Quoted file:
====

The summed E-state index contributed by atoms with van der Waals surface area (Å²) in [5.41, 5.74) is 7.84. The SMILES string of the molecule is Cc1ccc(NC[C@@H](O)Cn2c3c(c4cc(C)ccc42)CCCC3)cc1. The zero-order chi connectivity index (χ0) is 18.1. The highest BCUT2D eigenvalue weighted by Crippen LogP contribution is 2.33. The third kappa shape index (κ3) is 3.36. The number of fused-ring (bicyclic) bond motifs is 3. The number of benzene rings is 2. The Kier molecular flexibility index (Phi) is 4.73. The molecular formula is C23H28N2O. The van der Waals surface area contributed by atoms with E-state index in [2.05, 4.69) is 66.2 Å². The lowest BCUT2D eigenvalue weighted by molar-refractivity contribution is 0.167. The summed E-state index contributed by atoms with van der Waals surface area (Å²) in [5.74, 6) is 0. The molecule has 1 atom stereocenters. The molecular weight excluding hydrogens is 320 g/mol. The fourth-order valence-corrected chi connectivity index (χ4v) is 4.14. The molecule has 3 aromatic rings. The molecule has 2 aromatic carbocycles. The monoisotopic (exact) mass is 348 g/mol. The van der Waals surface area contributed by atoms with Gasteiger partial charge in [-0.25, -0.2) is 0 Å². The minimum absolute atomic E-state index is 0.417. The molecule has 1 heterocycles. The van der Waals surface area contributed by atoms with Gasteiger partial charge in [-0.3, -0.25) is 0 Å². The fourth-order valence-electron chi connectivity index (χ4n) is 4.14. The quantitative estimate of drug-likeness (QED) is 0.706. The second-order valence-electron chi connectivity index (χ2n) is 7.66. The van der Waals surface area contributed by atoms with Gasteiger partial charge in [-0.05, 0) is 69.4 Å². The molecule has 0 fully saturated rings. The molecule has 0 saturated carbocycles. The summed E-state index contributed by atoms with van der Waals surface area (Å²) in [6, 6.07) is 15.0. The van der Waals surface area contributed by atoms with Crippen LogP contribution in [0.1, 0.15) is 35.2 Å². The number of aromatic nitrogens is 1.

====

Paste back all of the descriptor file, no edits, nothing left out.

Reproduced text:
The summed E-state index contributed by atoms with van der Waals surface area (Å²) in [5.41, 5.74) is 7.84. The SMILES string of the molecule is Cc1ccc(NC[C@@H](O)Cn2c3c(c4cc(C)ccc42)CCCC3)cc1. The zero-order chi connectivity index (χ0) is 18.1. The highest BCUT2D eigenvalue weighted by Crippen LogP contribution is 2.33. The third kappa shape index (κ3) is 3.36. The number of fused-ring (bicyclic) bond motifs is 3. The number of benzene rings is 2. The Kier molecular flexibility index (Phi) is 4.73. The molecular formula is C23H28N2O. The van der Waals surface area contributed by atoms with E-state index in [2.05, 4.69) is 66.2 Å². The lowest BCUT2D eigenvalue weighted by molar-refractivity contribution is 0.167. The summed E-state index contributed by atoms with van der Waals surface area (Å²) in [5.74, 6) is 0. The molecule has 1 atom stereocenters. The molecular weight excluding hydrogens is 320 g/mol. The fourth-order valence-corrected chi connectivity index (χ4v) is 4.14. The molecule has 3 aromatic rings. The molecule has 2 aromatic carbocycles. The monoisotopic (exact) mass is 348 g/mol. The van der Waals surface area contributed by atoms with Gasteiger partial charge in [-0.25, -0.2) is 0 Å². The minimum absolute atomic E-state index is 0.417. The molecule has 1 heterocycles. The van der Waals surface area contributed by atoms with Gasteiger partial charge in [-0.3, -0.25) is 0 Å². The fourth-order valence-electron chi connectivity index (χ4n) is 4.14. The quantitative estimate of drug-likeness (QED) is 0.706. The second-order valence-electron chi connectivity index (χ2n) is 7.66. The van der Waals surface area contributed by atoms with Gasteiger partial charge in [-0.05, 0) is 69.4 Å². The molecule has 0 fully saturated rings. The molecule has 0 saturated carbocycles. The summed E-state index contributed by atoms with van der Waals surface area (Å²) in [6, 6.07) is 15.0. The van der Waals surface area contributed by atoms with Crippen LogP contribution in [0.1, 0.15) is 35.2 Å². The number of aromatic nitrogens is 1.